HEALTH CARE BRIEFING: Higher Bar Set for Rapid Vaccine Clearance
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Drugmakers seeking an emergency authorization for a coronavirus vaccine will have to meet a higher standard of efficacy than normally would be required for such clearance, the head of the Food and Drug Administration’s office handling vaccines said yesterday.
Typically, an emergency use authorization, or EUA, would require a company to show their product may be effective. Peter Marks, director of the FDA’s biologics office, said the FDA will require more robust data about how well a coronavirus vaccine works before granting an emergency waiver, which he called “EUA plus.”
Marks said the data requirement will more closely mimic standards that apply for an application for a regular approval. The emergency pathway will be used mostly to help shed some paperwork and technical requirements to help push out a vaccine to Americans more quickly, he said.
The efficacy and safety data that’s required are expected to “indicate to us that we have a product that’s going to do what it’s intended to do,” Marks said at a Research! America event. He said that once a vaccine reaches the market there will be additional safety monitoring.
The medical community has raised fears about letting a vaccine hit the market under emergency authorizations, instead of the regular FDA approval process, particularly given President Donald Trump’s push to have a candidate available by the Nov. 3 election. Read more from Anna Edney.
- Also in the vaccine race, AstraZeneca CEO Pascal Soriot said the coronavirus vaccine that his company is developing with Oxford University could still be ready before the end of the year after pausing its trials due to a potentially serious neurological problem in one participant. Soriot sought to reassure investors after the drugmaker confirmed it temporarily halted giving people the candidate. Suzi Ring and James Paton have more.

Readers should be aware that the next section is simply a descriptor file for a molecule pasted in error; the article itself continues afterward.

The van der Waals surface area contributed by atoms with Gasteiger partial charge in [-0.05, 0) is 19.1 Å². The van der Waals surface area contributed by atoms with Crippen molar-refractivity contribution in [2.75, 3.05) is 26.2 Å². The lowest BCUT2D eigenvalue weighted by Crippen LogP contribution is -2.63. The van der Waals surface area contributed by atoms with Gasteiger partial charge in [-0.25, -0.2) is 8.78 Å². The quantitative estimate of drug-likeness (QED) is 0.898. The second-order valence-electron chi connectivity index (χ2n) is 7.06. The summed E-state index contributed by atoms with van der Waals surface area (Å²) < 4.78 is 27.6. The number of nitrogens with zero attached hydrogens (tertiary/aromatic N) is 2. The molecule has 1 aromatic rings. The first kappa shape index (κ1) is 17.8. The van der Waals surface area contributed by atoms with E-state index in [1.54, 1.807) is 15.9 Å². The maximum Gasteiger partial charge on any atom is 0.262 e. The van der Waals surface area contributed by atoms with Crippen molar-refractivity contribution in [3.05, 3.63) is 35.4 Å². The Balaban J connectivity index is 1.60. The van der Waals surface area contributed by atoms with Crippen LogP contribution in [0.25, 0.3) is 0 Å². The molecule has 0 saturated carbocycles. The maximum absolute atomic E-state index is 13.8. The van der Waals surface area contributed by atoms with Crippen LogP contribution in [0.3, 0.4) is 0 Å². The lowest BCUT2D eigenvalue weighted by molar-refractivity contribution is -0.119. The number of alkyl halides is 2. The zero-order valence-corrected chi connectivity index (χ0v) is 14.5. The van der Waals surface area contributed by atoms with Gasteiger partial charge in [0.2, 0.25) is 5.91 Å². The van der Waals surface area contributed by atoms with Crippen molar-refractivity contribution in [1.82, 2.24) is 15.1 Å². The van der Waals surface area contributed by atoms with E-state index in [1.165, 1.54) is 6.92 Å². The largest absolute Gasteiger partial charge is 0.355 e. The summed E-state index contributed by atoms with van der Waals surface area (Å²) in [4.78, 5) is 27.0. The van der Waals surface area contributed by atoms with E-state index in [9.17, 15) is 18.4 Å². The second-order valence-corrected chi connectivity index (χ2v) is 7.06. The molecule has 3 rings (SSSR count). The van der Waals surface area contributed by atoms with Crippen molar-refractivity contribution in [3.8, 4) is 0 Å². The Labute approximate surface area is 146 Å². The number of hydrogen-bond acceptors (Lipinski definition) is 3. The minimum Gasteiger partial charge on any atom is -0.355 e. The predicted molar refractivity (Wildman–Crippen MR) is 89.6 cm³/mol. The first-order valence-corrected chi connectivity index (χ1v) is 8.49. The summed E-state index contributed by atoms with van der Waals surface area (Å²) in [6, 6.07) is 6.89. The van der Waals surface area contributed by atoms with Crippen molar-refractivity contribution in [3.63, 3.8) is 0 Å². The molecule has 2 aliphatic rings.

- Meanwhile, the chairman of the Senate Appropriations subcommittee on health, Roy Blunt (R-Mo.), wrote a letter to Centers for Disease Control and Prevention Director Robert Redfield for answers about CDC’s “development of a fair, efficient plan” for distributing an eventual vaccine. Blunt also announced plans to hold a hearing later this month on vaccine development and distribution. Read the letter here.
The Coronavirus Pandemic
Stimulus Hopes Fade With GOP Bill Blocked: Odds of another round of fiscal stimulus for the U.S. economy fell yesterday as senators departed Washington for the weekend following a partisan split over a scaled-down package offered by Senate Republicans. The Senate voted 52 to 47 to advance a bill introduced by Majority Leader Mitch McConnell (R-Ky.), shy of the 60 needed to bring it up. Democrats were united in blocking the legislation.
Estimated at roughly $500 billion to $700 billion, the bill was intended to target the most pressing areas for assistance—revived supplemental unemployment insurance benefits and extended aid for small businesses, in particular. It was a fraction of the $2.2 trillion backed by Democrats and even below Republicans’ previous $1 trillion.
- The pared-back proposal provided a $300-per-week unemployment benefit enhancement, $105 billion for schools, a $10 billion grant to the U.S. Postal Service, $258 billion for small business loans, $47 billion for Covid vaccines and testing needs, and liability protections for employers.
- Among the bigger items excluded from the bill were large-scale assistance to state and local authorities, which have seen their revenues walloped by the Covid-19 crisis. That has been a key area of dispute in the negotiations, with Trump casting the near $1 trillion offered by House Democrats as a subsidy for poorly run blue states.
Democratic leaders and the White House broke off talks on a compromise over a month ago, and with nothing further scheduled, chances are rising that there will be no further aid before the November election. A number of GOP senators offered pessimistic outlooks after yesterday’s vote about the hopes of a revival of talks ahead of the election, Laura Litvan, Erik Wasson, and Billy House report.